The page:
There was plenty of bad news in 2009, but David Ignatius brings us good news from an unlikely place: Iraq:
Visiting Anbar province several weeks ago and listening to the governor of Ramadi talk about his big development plans, I found myself wondering if maybe the cruel Iraq story might have a happy ending after all. This was the province where al-Qaeda declared its first emirate, just a few years ago, and now the governor is handing out a special Financial Times report on business opportunities there.
When I meet Iraqis these days, they all want to talk politics: Which party is ahead in the March parliamentary elections? Can Interior Minister Jawad al-Bolani or Vice President Adel Abdul Mahdi unseat the incumbent prime minister, Nouri al-Maliki? It’s the kind of freewheeling political debate you can’t find anywhere else in the Arab world. I want to believe it’s real, even as the terrorist bombs continue to explode in Baghdad and other cities.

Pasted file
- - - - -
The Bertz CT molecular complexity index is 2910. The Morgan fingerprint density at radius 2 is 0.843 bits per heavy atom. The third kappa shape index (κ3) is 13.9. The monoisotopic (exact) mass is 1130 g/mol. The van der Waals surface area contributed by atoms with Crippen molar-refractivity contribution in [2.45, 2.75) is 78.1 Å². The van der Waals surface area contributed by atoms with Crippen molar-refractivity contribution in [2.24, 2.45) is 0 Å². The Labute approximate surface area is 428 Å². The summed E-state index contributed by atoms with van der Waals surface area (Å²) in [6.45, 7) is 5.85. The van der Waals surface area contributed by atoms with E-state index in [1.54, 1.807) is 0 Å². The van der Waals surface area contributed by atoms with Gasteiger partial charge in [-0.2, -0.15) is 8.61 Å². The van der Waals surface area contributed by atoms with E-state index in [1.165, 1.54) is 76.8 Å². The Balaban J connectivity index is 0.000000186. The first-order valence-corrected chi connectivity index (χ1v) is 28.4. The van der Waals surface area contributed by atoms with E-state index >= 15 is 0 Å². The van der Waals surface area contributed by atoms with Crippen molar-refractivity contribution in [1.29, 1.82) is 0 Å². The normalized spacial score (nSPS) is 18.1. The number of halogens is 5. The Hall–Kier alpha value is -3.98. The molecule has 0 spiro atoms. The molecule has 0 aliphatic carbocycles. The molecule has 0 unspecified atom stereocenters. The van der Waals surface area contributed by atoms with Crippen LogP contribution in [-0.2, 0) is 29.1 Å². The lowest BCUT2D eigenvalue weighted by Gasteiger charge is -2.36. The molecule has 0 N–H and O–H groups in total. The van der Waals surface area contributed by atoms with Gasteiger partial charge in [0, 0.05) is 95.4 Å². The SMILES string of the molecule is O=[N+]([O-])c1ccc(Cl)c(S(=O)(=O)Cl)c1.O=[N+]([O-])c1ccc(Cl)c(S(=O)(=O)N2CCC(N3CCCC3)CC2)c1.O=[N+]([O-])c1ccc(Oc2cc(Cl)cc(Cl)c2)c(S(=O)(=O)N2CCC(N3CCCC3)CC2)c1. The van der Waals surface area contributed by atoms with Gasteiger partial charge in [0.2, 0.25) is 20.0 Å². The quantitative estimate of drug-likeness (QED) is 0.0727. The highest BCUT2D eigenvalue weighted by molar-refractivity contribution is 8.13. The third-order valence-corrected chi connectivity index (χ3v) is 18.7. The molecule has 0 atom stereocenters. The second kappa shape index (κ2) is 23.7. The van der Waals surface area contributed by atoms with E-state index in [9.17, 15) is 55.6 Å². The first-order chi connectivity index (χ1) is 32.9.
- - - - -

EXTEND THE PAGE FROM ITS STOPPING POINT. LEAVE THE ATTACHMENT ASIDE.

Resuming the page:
As a nation, our sacrifice in Iraq has been immense, so immense that even with if we see a “happy ending,” there will always be serious debate about whether it was worth the cost. But with everything else that’s going on in the Middle East, I’m happy that Saddam Hussein is no longer running Iraq, and that the concept of “Iraq the model” no longer seems so very far-fetched.